In their mobile wallet development research, Vibes reported the success of one of their retailers:
“Retailer B had activated their mobile website with instant ‘tap to save’ mobile wallet coupons in anticipation of more than half of their web visitors coming to their website via mobile in 2015. Their mobilized coupons were an instant success, driving a mobile attributed revenue lift of $250,000 per week. Ultimately, they saw more than $2 million in incremental revenue in three months and a projected $15 million in mobile attributed revenue, annually.”
The Vibes case is a good proof of the stats above that again shows that shoppers are ready to switch to digital coupons, bonuses, and other advantages of mobile wallets and loyalty apps.
Benefits for Retailers Are Numerous
The two examples above show many merchants underuse a really powerful source for increasing sales. In brief, there are three key benefits of eWallets for retailers.
1. Digital loyalty cards are always with customers so they can’t forget or lose them. Some customers rarely shop, some customers are prone to spontaneous purchasing. With an eWallet, they don’t have to remember to take a card with them every time. They can just pop into a shop, decide to purchase, and still get the loyalty perks. Logically, eWallets prolong the period of participation in a loyalty program.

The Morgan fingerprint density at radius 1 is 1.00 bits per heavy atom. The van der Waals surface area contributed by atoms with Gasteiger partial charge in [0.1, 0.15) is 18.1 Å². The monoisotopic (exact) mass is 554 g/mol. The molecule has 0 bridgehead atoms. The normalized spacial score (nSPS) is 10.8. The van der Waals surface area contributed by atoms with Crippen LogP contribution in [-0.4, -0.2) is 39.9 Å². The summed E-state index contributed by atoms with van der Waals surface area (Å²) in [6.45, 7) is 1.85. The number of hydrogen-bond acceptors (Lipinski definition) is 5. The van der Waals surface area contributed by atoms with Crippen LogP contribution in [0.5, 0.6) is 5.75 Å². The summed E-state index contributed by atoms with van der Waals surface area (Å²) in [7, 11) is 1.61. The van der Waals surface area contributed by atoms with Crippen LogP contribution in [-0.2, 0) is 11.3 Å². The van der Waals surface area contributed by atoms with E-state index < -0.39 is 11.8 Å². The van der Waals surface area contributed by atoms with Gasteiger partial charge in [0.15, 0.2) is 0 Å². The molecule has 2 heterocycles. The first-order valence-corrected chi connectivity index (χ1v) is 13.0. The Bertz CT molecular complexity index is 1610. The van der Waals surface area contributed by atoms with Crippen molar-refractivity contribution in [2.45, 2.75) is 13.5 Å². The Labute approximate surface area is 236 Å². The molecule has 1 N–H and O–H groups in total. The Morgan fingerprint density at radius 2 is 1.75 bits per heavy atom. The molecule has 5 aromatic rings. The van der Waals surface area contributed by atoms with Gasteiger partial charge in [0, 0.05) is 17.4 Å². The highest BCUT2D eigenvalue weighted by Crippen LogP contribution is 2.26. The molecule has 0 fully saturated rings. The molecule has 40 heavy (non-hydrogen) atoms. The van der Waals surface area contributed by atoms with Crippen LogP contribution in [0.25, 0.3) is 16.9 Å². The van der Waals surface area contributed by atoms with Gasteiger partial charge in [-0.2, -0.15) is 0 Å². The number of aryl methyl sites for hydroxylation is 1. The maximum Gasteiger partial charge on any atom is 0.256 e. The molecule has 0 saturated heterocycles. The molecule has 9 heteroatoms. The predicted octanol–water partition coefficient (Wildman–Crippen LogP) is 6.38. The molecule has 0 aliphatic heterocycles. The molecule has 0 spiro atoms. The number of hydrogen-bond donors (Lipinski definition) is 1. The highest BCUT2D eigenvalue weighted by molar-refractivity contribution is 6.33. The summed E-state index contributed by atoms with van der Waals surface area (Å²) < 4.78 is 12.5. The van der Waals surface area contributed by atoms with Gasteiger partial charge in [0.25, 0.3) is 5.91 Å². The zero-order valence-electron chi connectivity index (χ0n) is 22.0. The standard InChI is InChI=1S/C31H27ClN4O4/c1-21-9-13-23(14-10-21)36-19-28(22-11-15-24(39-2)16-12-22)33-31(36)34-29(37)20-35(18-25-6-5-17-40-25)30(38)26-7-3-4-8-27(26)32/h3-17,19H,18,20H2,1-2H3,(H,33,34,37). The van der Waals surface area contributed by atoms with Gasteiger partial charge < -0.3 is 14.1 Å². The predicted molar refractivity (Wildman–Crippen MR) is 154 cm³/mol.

2. Marketers can use push notifications and reminders via eWallets to let customers know about sales, discounts, and time-sensitive offerings.
3. Brands can go beyond segmentation and understand customers’ preferences at a personal level. EWallets let merchants access more delicate and valuable data and find the answers to the following questions:
- How, when, and why does each customer engage with the brand?
- Do they shop in-store or online, or do they use both options?
- Do they use the catalog and discounts?
- Do they use the store as a showroom and buy online?
Machine learning and big data increase the business advantages of eWallets. For example, facial recognition can help retailers assess the reaction to a particular promo or product. The insights based on a customer’s purchase history allow for creating special offerings, personalized recommendations, and in-store proximity alerts. The only limit to the information that merchants can gather is the understanding of what constitutes the invasion of privacy.